It must be said that while Night Nurse would barely be classified as a B picture by most at the time it was made, the movie not only surpasses that level in terms of quality, but in Wellman's distinctive touches and Barney McGill's cinematography. For instance, in one particularly effective sequence, Maloney and Lora must assist a surgery as one of their final tasks before they can take the oath and be full-fledged nurses. Lora, as we will learn, can be a bit skittish (though the growth of her strength marks the journey of both her character and the film). Maloney warns her that if she faints or messes up, she's done so hang on. They stage the scene in a large operating theater and Wellman films most of the sequence in overhead shots. The surgery doesn't go well and there's blood as the surgeon's try to save the man. Lora almost buckles, but Maloney gives her her hand. As the man dies, they show a series of almost ritualistic shots as the body gets slowly covered. The OR clears out but Lora lingers behind, waiting until the room has emptied to collapse to the floor which Wellman again captures in an overhead shot.
What's interesting is that while William A. Wellman had a reputation prior to Night Nurse (he did direct Oscar's first best picture (Wings) after all and would go on to make many more notable films), the other members of the creative team really didn't have that much else of note on their filmographies. McGill's only other significant films as a d.p. were Svengali starring John Barrymore and Michael Curtiz's The Cabin in the Cotton that kick-started Bette Davis' career. The movie was based on a novel of the same name by Dora Macy (a pen name used by writer Grace Perkins) and written by Oliver H.P. Garrett who was prolific but only made noise as a co-writer on Manhattan Melodrama (with Joseph L. Mankiewicz), Duel in the Sun (with David O. Selznick and uncredited work by Ben Hecht) and Dead Reckoning (with four other men). On Night Nurse, additional dialogue was credited to Charles Kenyon, who was just as prolific as Garrett. His most recognizable credits were helping to adapt Shakespeare's A Midsummer Night's Dream in 1935 and Robert Sherwood's play The Petrified Forest in 1936. Somehow though these people pooled together to produce crackling dialogue, memorable images and efficient storytelling out of a movie that most viewed as filler. It's a minor miracle.
Perhaps what makes Night Nurse one of those daring pre-Code pictures is that, while it never shows Lora or Maloney leading a loose lifestyle, the young single gals do sneak out of the dorm and come back in after curfew drunk. Presumably Maloney has dragged Lora out on a manhunting expedition since what type of mate to pursue tends to be all Maloney talks about. In addition to interns being a no-no, she warns against doctors as well, saying that you'd just end up running their office while they chase other women. As for patients, for some reason Maloney thinks that "appendicitis cases are best." However, for Maloney, only one male is ideal. "There's only one guy in the world that can do a nurse any good and that's a patient with dough!" she says. "Just catch one of them with a high fever and a low pulse and make him think you saved his life and you'll be getting somewhere." Those conversations are for another time. Right now, the pie-eyed pals are more concerned with getting undressed in the dark and climbing into bed without tipping off Miss Dillon that they'd broken curfew. That plan goes bust thanks to Eagan, who left a surprise under Lora's blanket — a skeleton from the anatomy class that causes Lora to let out a shriek. Maloney tells her to hurry and get under the covers and act asleep, in case Dillon comes in. Lora doesn't want to be that close to the bones, but she does it. Sure enough, Miss Dillon comes in and flips the lights on. Maloney tries to fake that she just woke them up but the superintendent throws back the blanket and exclaims, "I thought so" as she sees that Maloney still has part of her clothing on. The girls fear that a firing is coming, but instead as punishment Dillon assigns them to the night shift working with the worst cases that come in off the streets: drunks, beatings, etc. As she leaves them to get some sleep, Eagan drops by to taunt them and they yell at him. Lora continues to lack the nerve to sleep where the skeleton was, so Maloney lets her crawl into bed with her for the night.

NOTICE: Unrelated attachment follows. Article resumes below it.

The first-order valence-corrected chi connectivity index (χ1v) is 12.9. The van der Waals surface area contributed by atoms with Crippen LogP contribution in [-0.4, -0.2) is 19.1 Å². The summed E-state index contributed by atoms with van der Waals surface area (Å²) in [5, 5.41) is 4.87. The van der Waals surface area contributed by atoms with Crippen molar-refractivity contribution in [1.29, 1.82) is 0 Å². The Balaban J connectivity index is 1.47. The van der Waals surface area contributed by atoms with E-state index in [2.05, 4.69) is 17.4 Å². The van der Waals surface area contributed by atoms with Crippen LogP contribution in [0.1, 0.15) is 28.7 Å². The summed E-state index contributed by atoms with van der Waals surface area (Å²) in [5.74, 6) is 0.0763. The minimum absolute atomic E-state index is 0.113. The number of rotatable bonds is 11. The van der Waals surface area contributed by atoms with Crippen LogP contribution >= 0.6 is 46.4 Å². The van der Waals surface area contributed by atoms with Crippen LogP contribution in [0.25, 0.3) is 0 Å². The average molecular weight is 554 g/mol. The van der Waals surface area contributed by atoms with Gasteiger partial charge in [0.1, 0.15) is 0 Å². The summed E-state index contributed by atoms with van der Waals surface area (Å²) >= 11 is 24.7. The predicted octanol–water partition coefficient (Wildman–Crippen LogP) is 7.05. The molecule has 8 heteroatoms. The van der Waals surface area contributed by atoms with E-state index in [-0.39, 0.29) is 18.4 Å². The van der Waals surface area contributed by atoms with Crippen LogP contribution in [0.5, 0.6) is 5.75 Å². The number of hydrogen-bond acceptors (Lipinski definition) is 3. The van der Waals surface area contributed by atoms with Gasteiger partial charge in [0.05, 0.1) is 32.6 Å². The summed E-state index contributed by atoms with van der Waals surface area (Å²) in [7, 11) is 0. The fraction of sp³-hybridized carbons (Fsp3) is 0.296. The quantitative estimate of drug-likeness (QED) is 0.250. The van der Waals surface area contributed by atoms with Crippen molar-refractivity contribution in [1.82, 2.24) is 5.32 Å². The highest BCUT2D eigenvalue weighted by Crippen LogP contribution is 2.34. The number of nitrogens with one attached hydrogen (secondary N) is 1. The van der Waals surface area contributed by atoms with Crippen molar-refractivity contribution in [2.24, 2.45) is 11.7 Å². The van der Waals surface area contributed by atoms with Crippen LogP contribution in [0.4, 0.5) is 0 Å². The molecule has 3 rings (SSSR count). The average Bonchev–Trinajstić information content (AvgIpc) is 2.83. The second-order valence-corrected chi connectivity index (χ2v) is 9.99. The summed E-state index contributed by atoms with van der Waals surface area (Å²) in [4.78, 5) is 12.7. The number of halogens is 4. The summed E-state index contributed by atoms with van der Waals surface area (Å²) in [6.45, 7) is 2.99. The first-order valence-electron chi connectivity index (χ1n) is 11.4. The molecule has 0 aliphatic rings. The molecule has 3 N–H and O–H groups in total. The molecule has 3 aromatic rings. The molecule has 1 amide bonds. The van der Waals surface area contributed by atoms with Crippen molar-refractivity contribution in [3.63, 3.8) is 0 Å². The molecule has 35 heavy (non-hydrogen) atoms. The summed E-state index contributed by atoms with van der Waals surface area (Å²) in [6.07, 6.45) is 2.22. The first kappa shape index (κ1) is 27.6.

The "punishment" that Miss Dillon gives Lara and Maloney actually only serves to forward the plot. They only work there long enough to meet a new character who will play an important role going forward (and it's neither the drunk nor the intern helping to treat those coming in for help). A sharp-dressed man comes staggering in, having lost some blood. Lora gets to work patching him up which necessitates cutting his shirt. "Hey! That's silk!" the man (Ben Lyon) objects. "That's how I knew you were a bootlegger," Lora tells him, but then she realizes his injury is a bullet wound. "That looks like it's a bullet wound!" Lora says. "Well, it's a cinch it's not a vaccination mark," he replies. By law, nurses are required to report all bullet wounds to the police, but the man begs her not to do it. Lora finds herself torn because she likes this nameless bootlegger. Maloney comes up and spots the bullet wound and tells them they have to report it — they can't risk their jobs before they even officially start them. "Maybe 56 bucks a week isn't much but it's 56 bucks," Maloney says. Eventually, Maloney gives in and she and Lora fix the bootlegger up and keep his secret. After that is when the operating room test comes and Lora and Maloney pass. The pals join the other probies and take the Florence Nightingale Pledge and become full-fledged nurses.